DISRUPTED JIGSAW: HIV (red pieces in this conceptual drawing) normally attaches to protein projections on immune cells (white pieces). By removing the projections, scientists hope to render immune cells resistant to HIV. Image: Illustration by Owen Gildersleeve, Photograph by Sam Hofman
- HIV makes use of a particular protein called CCR5, which is found on the surface of some immune cells, to infect those cells.
- Some people have inherited a specific mutation that disables their copies of the CCR5 protein, thus offering them greater protection against infection with HIV.
- Investigators are trying gene-editing techniques to modify immune cells so that they lack the CCR5 protein, making them resistant to HIV as well.
- Preliminary results from safety studies of the gene-editing approach in humans are encouraging, but there is still a long way to go.
More In This Article
A little more than three years ago a medical team from Berlin published the results of a unique experiment that astonished HIV researchers. The German group had taken bone marrow—the source of the body’s immune cells—from an anonymous donor whose genetic inheritance made him or her naturally resistant to HIV. Then the researchers transplanted the cells into a man with leukemia who had been HIV-positive for more than 10 years. Although treatment of the patient’s leukemia was the rationale for the bone marrow transplant therapy, the group also hoped that the transplant would provide enough HIV-resistant cells to control the man’s infection. The therapy exceeded the team’s expectations. Instead of just decreasing the amount of HIV in the patient’s blood, the transplant wiped out all detectable traces of the virus from his body, including in multiple tissues where it could have lain dormant. The German researchers were so surprised by the spectacularly positive results that they waited nearly two years before publishing their data.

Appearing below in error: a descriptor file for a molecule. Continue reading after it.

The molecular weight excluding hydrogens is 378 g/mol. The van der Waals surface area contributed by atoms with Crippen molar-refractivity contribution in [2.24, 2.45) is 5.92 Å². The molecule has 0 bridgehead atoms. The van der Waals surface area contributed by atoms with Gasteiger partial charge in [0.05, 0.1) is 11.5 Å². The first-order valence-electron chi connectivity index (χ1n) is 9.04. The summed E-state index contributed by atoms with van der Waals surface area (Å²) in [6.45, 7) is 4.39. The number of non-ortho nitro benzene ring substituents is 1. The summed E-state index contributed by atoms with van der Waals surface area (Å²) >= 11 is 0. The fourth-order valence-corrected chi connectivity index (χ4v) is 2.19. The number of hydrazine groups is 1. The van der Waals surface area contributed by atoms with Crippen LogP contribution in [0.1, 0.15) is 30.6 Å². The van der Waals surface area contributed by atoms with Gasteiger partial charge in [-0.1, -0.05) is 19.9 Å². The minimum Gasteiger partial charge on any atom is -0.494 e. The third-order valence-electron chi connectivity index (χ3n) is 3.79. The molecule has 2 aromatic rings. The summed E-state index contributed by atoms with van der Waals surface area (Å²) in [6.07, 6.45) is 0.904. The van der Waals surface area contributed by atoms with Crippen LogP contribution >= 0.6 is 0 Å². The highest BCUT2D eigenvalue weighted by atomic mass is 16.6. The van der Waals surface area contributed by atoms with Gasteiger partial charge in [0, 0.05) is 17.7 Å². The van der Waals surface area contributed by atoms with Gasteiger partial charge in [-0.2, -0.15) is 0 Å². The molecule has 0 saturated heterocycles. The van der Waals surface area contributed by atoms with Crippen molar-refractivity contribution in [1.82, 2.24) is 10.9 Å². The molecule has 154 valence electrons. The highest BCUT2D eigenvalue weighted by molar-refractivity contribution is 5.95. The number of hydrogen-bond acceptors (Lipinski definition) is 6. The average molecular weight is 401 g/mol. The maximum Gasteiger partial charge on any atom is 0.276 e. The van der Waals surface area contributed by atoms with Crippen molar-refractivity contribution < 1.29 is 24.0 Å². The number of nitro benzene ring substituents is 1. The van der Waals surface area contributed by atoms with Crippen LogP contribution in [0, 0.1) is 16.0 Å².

The news seemed too good to be true. And yet five years after undergoing his initial treatment, the so-called Berlin patient (who later disclosed his identity as Timothy Ray Brown of California) still shows no signs of harboring the AIDS virus—despite not taking HIV-fighting, antiretroviral drugs for all this time. Of the more than 60 million people who have been infected with HIV over the past few decades, Brown is so far the only individual who appears to have well-documented eradication of the infection.
This article was originally published with the title Blocking HIV's Attack.